Now, to me, that is a problem.

Asexuality: not a disqualification and not a gift.

Don't get me wrong. I am very much a believer that celibacy can be a gift from God. Anyone who denies that would be a fool, considering the explicit statements about that topic in the Bible. But Denny goes further than this and attempts to shepherd the concept of asexuality into the category of celibacy. How? By advocating people flee from homosexual desires as sinful, but saying that heterosexual desires are optional.

Let me put this carefully.

I am willing to accept at face value that some people do not experience sexual desire and identify that (lack of) experience as asexuality. The Bible speaks plainly about people (men) who do not have genitalia (e.g. Isaiah 56:3b), and I see no reason why people cannot likewise be physically, emotionally, psychologically or spiritually unable to desire sexual intercourse. I am aware that not everyone sees this as a problem, but I encourage people who experience this and for whom this is a problem to read Isaiah 56 and apply the words of comfort to themselves:

For thus says the LORD:
    “To the eunuchs who keep my Sabbaths,
        who choose the things that please me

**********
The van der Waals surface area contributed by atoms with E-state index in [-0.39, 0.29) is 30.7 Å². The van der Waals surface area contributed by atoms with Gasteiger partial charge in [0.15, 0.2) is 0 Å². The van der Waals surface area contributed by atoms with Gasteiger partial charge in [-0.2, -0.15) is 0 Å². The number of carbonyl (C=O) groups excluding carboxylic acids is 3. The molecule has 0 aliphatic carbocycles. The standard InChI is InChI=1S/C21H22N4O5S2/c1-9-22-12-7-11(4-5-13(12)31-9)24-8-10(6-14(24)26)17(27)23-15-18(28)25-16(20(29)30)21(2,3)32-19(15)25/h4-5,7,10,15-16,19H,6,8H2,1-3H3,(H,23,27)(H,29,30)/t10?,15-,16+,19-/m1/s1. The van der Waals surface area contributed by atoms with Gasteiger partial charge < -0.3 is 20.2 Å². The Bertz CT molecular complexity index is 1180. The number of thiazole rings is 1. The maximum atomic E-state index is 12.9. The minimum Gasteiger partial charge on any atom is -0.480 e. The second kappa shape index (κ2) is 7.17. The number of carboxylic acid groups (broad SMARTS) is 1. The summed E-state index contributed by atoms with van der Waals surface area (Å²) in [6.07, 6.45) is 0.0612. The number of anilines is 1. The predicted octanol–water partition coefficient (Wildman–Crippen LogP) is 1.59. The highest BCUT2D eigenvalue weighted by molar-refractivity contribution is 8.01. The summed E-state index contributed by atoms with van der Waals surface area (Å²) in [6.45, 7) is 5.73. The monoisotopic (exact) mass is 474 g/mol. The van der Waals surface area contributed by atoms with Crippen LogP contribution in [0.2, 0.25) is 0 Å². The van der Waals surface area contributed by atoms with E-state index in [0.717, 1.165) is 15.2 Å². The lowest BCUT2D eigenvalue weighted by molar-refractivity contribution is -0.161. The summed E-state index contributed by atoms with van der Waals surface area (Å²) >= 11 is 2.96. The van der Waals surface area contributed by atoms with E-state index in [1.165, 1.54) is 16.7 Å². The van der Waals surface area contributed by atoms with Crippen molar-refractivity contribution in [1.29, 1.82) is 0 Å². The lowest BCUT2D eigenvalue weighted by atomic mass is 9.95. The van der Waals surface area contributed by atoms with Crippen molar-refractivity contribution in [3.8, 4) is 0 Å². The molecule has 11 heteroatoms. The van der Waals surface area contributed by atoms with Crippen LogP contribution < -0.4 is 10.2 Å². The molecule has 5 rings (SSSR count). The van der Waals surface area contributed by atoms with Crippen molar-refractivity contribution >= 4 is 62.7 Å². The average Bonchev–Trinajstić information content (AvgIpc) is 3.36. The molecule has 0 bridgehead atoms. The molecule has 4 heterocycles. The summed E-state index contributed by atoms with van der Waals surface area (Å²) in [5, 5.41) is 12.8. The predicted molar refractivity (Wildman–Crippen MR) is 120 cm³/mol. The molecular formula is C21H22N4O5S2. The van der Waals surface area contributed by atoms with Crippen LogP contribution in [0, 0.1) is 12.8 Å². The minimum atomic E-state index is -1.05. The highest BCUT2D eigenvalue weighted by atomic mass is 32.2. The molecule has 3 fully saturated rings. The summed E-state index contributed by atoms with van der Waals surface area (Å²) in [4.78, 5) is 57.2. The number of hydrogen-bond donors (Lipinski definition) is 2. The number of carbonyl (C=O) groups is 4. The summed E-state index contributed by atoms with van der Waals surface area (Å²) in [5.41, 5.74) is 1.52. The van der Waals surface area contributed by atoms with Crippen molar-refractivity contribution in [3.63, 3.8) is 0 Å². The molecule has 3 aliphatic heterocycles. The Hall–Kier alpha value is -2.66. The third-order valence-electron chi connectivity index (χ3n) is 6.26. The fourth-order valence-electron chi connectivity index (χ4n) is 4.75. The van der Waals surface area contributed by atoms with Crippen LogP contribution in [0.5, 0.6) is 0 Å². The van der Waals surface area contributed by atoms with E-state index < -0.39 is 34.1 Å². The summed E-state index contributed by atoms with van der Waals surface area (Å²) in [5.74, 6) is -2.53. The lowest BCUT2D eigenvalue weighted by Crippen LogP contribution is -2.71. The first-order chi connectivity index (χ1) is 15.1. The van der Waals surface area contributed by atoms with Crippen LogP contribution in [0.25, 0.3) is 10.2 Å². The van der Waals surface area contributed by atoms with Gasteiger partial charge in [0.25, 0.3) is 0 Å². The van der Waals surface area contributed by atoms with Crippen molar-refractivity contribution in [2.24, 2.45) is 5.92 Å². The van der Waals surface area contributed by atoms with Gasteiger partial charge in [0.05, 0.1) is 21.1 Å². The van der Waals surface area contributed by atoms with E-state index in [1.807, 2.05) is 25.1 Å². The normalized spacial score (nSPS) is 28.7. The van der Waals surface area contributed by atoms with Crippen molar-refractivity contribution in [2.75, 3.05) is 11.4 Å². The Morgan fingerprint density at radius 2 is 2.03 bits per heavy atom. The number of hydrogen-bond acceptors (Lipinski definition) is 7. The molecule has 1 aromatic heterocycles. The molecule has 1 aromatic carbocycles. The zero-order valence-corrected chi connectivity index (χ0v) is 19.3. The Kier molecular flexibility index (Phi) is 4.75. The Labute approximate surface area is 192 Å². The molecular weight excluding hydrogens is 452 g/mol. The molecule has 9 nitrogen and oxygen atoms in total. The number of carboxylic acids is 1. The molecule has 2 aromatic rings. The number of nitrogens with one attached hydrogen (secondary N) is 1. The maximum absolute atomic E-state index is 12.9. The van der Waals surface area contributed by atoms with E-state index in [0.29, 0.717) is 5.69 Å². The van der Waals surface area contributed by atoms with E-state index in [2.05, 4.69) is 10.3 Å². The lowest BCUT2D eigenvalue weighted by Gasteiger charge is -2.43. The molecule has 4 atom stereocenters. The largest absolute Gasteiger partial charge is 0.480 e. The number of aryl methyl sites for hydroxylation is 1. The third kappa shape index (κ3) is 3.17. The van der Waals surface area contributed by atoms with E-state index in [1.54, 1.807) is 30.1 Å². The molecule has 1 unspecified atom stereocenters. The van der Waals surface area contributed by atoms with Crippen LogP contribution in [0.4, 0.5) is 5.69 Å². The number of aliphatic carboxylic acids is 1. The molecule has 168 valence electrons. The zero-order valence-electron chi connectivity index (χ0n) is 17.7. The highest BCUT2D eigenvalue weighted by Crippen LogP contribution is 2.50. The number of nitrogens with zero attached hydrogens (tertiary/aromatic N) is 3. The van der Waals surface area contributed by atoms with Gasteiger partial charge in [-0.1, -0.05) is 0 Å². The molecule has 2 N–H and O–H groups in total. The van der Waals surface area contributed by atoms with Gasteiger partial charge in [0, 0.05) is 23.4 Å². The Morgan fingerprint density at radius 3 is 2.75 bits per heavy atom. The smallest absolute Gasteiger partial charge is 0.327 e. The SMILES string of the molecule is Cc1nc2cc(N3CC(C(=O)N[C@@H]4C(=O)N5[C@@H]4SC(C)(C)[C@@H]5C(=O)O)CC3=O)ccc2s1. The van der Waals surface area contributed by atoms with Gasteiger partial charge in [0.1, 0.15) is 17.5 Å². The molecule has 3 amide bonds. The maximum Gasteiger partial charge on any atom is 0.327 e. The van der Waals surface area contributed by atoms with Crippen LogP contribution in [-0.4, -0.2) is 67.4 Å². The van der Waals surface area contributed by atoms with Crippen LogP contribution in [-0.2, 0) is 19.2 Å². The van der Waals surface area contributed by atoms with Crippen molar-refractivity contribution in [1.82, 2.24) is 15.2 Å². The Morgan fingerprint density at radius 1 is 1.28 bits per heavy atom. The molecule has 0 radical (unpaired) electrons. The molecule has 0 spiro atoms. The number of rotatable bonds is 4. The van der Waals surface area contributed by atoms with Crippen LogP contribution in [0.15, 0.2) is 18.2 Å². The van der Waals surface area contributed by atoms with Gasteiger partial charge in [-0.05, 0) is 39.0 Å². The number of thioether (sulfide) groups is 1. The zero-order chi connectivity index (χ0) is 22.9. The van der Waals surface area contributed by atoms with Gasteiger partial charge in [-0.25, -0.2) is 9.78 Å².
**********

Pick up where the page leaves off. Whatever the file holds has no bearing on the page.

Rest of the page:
and hold fast my covenant,
    I will give in my house and within my walls
        a monument and a name
        better than sons and daughters;
    I will give them an everlasting name
        that shall not be cut off.
(Isaiah 56:4-5 ESV)

God does not reject people because they are incapable of experiencing sexual desire. Their acceptance by God depends on Jesus alone.

 

God does not reject people because they are incapable of experiencing sexual desire.

Their acceptance by God depends on Jesus alone.

 

And yet, at the same time, I would be unwilling to call such an experience a gift, in the same way castration or physical deformity is not a gift, except in the way God can bring the beautiful and the wonderful out of any situation or circumstance. A human being may not marry in the age to come (Matthew 22:30), but in this age a whole and healed human is not asexual; they are heterosexual, even if they are celibate.

The first smuggling attempt (Matthew 19:10-12).

Denny's attempt to smuggle asexuality into celibacy begins when he opens the Bible to Matthew 19:1-12 (specifically vv10-12) and suggests that Jesus' teaching on celibacy can encompass asexuality.

Let's look at the verses 10-12 below:

The disciples said to him [Jesus], “If such is the case of a man with his wife, it is better not to marry.” But he said to them, “Not everyone can receive this saying, but only those to whom it is given. For there are eunuchs who have been so from birth, and there are eunuchs who have been made eunuchs by men, and there are eunuchs who have made themselves eunuchs for the sake of the kingdom of heaven. Let the one who is able to receive this receive it.”
(Matthew 19:10-12 ESV)

Denny - I believe rightly - recognises "this saying" that Jesus talks about as the disciples' reaction to his teaching on divorce. The disciples looked at Jesus' teaching about marriage, a person's (man's) obligations before God and the results of unrighteously divorcing a spouse and they say, in essence, "That's too hard! It's better not to marry at all!"